When the Prophet (peace be upon him) saw men and women mingling when they were leaving the mosque, he ordered them to separate and even made different entrances for the genders in the mosque to ensure separation. He also organised separate classes to teach men and women about Islam. For the prayers, the Messenger arranged the men and women into separate lines and the women would leave the mosque before the men in order to prevent their mixing. Umm Salamah, the wife of the Prophet narrated:
“Whenever Allah’s Apostle completed the prayer with Taslim, the women used to get up immediately and Allah’s Apostle would remain at his place and so would the men who prayed with him.” [Bukhari]
These pieces of evidence establish that the general norm in Islam is that men and women are obliged to be separate, but there are clear exceptions prescribed by the Qur’an and Sunnah of where they are permitted to meet and interact for a clearly defined purpose – for example in education, seeking of medical care, trade, accounting the ruler, raising their political opinions within society, and so on. Essentially, gender separation is a well-known and important Islamic tradition that is part of everyday life within Muslim communities, practised in mosques, Islamic weddings, Muslim schools, and homes.
As parents, we have to take our responsibilities seriously
A hadith records the Messenger of Allah (ﷺ) as saying:
“Each of you is a shepherd and each of you is responsible for his flock. The amir (ruler) who is over the people is a shepherd and is responsible for his flock; a man is a shepherd in charge of the inhabitants of his household and he is responsible for his flock; a woman is a shepherdess in charge of her husband’s house and children and she is responsible for them; and a man’s servant is a shepherd in charge of his master’s property and he is responsible for it. So each of you is a shepherd and each of you is responsible for his flock.”
In addition, Allah (swt) says in the Holy Quran:
“O you who believe! Save yourselves and your families from a fire whose fuel is men and stones; over it are angels stern and strong, they do not disobey Allah in what He commands them, and do as they are commanded.” [66:6]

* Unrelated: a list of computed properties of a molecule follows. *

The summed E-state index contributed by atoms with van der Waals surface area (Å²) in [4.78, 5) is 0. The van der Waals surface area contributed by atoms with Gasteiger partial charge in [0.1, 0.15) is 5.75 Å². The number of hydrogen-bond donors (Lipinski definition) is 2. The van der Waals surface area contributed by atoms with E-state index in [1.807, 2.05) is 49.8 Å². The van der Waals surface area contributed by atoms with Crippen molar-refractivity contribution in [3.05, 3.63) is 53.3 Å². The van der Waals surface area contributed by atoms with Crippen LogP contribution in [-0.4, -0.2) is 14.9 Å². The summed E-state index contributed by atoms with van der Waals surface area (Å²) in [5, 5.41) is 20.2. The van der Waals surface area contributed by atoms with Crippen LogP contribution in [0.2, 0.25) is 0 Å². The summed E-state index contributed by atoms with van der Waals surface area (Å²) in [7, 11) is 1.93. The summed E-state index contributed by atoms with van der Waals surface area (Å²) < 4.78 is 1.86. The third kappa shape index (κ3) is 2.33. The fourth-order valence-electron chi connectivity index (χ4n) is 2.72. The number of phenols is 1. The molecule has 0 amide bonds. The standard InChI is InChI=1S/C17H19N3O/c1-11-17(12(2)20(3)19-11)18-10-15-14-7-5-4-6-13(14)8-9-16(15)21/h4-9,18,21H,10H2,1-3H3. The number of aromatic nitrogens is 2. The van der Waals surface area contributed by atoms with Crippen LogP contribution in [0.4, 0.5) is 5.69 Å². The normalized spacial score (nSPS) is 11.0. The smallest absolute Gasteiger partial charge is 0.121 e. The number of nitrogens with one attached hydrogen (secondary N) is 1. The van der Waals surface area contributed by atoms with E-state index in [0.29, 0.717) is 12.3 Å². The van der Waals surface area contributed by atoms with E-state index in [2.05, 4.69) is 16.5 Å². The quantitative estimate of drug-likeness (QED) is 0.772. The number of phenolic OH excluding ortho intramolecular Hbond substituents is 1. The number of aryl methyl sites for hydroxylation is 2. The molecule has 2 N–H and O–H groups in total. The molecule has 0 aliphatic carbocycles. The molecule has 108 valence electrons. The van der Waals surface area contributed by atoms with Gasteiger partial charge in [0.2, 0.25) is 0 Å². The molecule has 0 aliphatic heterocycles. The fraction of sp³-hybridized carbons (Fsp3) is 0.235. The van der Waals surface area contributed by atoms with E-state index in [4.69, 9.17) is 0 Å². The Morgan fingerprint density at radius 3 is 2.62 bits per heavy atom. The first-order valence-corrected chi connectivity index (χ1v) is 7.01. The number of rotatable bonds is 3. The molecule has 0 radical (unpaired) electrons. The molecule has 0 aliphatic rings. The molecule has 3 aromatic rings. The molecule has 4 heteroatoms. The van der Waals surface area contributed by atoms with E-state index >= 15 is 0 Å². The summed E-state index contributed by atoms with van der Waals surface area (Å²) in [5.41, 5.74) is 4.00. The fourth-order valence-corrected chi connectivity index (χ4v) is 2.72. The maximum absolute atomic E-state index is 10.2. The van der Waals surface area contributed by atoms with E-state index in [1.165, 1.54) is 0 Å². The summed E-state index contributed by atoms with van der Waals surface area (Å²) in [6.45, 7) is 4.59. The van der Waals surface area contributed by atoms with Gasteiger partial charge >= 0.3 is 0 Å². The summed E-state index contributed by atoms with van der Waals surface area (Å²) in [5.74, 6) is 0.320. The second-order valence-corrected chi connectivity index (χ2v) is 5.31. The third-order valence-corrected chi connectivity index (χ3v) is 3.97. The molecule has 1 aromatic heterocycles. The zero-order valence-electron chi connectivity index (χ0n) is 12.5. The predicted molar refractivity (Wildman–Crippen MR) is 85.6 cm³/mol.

We know that Muslim teenagers face immense peer-pressure to follow the crowd, and it doesn’t help (girls in particular) when fame-hungry Muslim YouTubers misguide them with videos titled “How to hijabify your prom dress” and “Get ready with me for Prom: turban tutorial.” That being said, it is also parents that shouldn’t give in to emotional blackmail that contradicts Islam aswell. Our kids may not have enough life experience to appreciate the wisdom of the ayah:
“But perhaps you hate a thing and it is good for you, and perhaps you love a thing and it is bad for you. And Allah knows, while you know not.” [2:216]
We have the wisdom, therefore it’s our duty to explain why going to a mixed prom is haram. Our kids will plead “It’s just a harmless school party… It’s the last time I will see my classmates. There won’t be any alcohol and the food will be halal”, but that mindset shows that our kids think Islam is nothing more than a bunch of dietary rules. We have to spend time talking about our core beliefs, why we believe in Allah, why the Quran is the word of Allah and the Prophet’s (peace be upon him) life is the example we follow. We don’t want our kids to be like the people mentioned in the ayah:
“And leave alone those who take their religion as play and amusement, and are deceived by the life of this world. But remind (them) with it (the Quran) lest a person is given up to destruction for that which he has earned, when he will find for himself no protector or intercessor besides Allah, and even if he offers every ransom, it will not be accepted from him. Such are they who are given up to destruction because of that which they have earned.” [6:70]
You have to be frank with your child that you know exactly what goes on at proms and its after parties, where drinking, drug-taking and God knows what else happens. When our children leave high school they are at a crossroads, that crossroads being the restrictions of school to the freedom of college. It’s a delicate time, they’re on the cusp of adulthood and to make the right choices they need Islamic guidance. While prom may seem like the be-all, end-all of events for your teen at the moment, it is you and I that know that soon it will become a distant memory. Let’s act accordingly.